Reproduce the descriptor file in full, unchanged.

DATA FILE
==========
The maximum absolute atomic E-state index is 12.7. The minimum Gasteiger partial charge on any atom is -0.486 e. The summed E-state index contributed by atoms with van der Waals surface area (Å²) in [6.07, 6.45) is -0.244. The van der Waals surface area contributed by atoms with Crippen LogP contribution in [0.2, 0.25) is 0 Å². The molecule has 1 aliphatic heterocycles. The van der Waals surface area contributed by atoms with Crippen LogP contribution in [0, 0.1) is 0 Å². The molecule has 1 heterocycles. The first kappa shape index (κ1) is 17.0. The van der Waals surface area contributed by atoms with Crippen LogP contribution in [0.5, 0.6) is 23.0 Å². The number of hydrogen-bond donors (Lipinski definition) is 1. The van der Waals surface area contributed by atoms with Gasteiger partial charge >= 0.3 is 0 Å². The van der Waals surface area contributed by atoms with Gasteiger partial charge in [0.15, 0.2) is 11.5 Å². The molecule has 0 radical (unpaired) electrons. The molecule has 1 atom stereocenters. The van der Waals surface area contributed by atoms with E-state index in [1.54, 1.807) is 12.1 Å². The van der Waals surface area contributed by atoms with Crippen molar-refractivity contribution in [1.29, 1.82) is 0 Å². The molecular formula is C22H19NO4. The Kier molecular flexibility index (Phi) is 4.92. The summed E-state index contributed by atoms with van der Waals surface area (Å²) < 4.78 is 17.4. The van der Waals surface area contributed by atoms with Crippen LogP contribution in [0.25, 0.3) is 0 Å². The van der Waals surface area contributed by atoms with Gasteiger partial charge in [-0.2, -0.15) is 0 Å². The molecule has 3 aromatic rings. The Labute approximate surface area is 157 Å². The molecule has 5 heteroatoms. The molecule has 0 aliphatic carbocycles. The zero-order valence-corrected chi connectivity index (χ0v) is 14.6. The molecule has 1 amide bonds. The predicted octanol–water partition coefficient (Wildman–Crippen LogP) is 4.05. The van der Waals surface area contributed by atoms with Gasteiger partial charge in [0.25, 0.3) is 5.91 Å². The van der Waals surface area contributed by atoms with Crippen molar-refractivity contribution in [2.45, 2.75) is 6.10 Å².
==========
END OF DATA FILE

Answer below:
The maximum absolute atomic E-state index is 12.7. The minimum Gasteiger partial charge on any atom is -0.486 e. The summed E-state index contributed by atoms with van der Waals surface area (Å²) in [6.07, 6.45) is -0.244. The van der Waals surface area contributed by atoms with Crippen LogP contribution in [0.2, 0.25) is 0 Å². The molecule has 1 aliphatic heterocycles. The van der Waals surface area contributed by atoms with Crippen LogP contribution in [0, 0.1) is 0 Å². The molecule has 1 heterocycles. The first kappa shape index (κ1) is 17.0. The van der Waals surface area contributed by atoms with Crippen LogP contribution in [0.5, 0.6) is 23.0 Å². The number of hydrogen-bond donors (Lipinski definition) is 1. The van der Waals surface area contributed by atoms with Gasteiger partial charge >= 0.3 is 0 Å². The van der Waals surface area contributed by atoms with Gasteiger partial charge in [0.15, 0.2) is 11.5 Å². The molecule has 0 radical (unpaired) electrons. The molecule has 1 atom stereocenters. The van der Waals surface area contributed by atoms with E-state index in [1.54, 1.807) is 12.1 Å². The van der Waals surface area contributed by atoms with Crippen molar-refractivity contribution in [1.29, 1.82) is 0 Å². The molecular formula is C22H19NO4. The Kier molecular flexibility index (Phi) is 4.92. The summed E-state index contributed by atoms with van der Waals surface area (Å²) < 4.78 is 17.4. The van der Waals surface area contributed by atoms with Crippen LogP contribution in [0.25, 0.3) is 0 Å². The van der Waals surface area contributed by atoms with Gasteiger partial charge in [-0.2, -0.15) is 0 Å². The molecule has 3 aromatic rings. The Labute approximate surface area is 157 Å². The molecule has 5 heteroatoms. The molecule has 0 aliphatic carbocycles. The zero-order valence-corrected chi connectivity index (χ0v) is 14.6. The molecule has 1 amide bonds. The predicted octanol–water partition coefficient (Wildman–Crippen LogP) is 4.05. The van der Waals surface area contributed by atoms with Gasteiger partial charge in [0.25, 0.3) is 5.91 Å². The van der Waals surface area contributed by atoms with Crippen molar-refractivity contribution in [2.45, 2.75) is 6.10 Å².